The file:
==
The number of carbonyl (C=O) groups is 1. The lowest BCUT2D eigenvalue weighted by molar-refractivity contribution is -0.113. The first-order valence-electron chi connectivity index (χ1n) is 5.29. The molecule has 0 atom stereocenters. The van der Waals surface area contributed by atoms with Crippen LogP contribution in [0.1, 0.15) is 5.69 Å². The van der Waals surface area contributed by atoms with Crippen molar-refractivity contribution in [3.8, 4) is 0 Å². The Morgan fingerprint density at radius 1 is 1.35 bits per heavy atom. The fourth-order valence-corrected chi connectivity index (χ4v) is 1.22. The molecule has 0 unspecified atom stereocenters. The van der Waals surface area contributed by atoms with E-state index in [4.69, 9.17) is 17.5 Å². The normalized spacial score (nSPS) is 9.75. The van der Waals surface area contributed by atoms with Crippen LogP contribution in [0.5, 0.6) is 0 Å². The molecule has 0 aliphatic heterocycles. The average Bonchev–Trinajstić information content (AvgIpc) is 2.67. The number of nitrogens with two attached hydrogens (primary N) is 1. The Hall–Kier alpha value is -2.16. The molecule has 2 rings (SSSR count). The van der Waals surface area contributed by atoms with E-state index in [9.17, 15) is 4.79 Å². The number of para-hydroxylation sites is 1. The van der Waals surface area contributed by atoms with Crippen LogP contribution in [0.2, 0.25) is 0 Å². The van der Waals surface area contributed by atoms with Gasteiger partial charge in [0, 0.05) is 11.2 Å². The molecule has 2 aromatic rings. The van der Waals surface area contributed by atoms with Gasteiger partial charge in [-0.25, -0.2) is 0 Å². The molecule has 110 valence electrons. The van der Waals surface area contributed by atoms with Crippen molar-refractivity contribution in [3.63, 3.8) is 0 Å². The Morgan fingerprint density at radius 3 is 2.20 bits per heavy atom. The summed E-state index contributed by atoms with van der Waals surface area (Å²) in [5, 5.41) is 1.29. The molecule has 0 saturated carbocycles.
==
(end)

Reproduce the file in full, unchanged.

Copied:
The number of carbonyl (C=O) groups is 1. The lowest BCUT2D eigenvalue weighted by molar-refractivity contribution is -0.113. The first-order valence-electron chi connectivity index (χ1n) is 5.29. The molecule has 0 atom stereocenters. The van der Waals surface area contributed by atoms with Crippen LogP contribution in [0.1, 0.15) is 5.69 Å². The van der Waals surface area contributed by atoms with Crippen molar-refractivity contribution in [3.8, 4) is 0 Å². The Morgan fingerprint density at radius 1 is 1.35 bits per heavy atom. The fourth-order valence-corrected chi connectivity index (χ4v) is 1.22. The molecule has 0 unspecified atom stereocenters. The van der Waals surface area contributed by atoms with E-state index in [4.69, 9.17) is 17.5 Å². The normalized spacial score (nSPS) is 9.75. The van der Waals surface area contributed by atoms with Crippen LogP contribution in [0.5, 0.6) is 0 Å². The molecule has 0 aliphatic heterocycles. The average Bonchev–Trinajstić information content (AvgIpc) is 2.67. The number of nitrogens with two attached hydrogens (primary N) is 1. The Hall–Kier alpha value is -2.16. The molecule has 2 rings (SSSR count). The van der Waals surface area contributed by atoms with E-state index in [9.17, 15) is 4.79 Å². The number of para-hydroxylation sites is 1. The van der Waals surface area contributed by atoms with Crippen LogP contribution in [0.2, 0.25) is 0 Å². The van der Waals surface area contributed by atoms with Gasteiger partial charge in [0, 0.05) is 11.2 Å². The molecule has 2 aromatic rings. The van der Waals surface area contributed by atoms with Gasteiger partial charge in [-0.25, -0.2) is 0 Å². The molecule has 110 valence electrons. The van der Waals surface area contributed by atoms with Crippen molar-refractivity contribution in [3.63, 3.8) is 0 Å². The Morgan fingerprint density at radius 3 is 2.20 bits per heavy atom. The summed E-state index contributed by atoms with van der Waals surface area (Å²) in [5, 5.41) is 1.29. The molecule has 0 saturated carbocycles.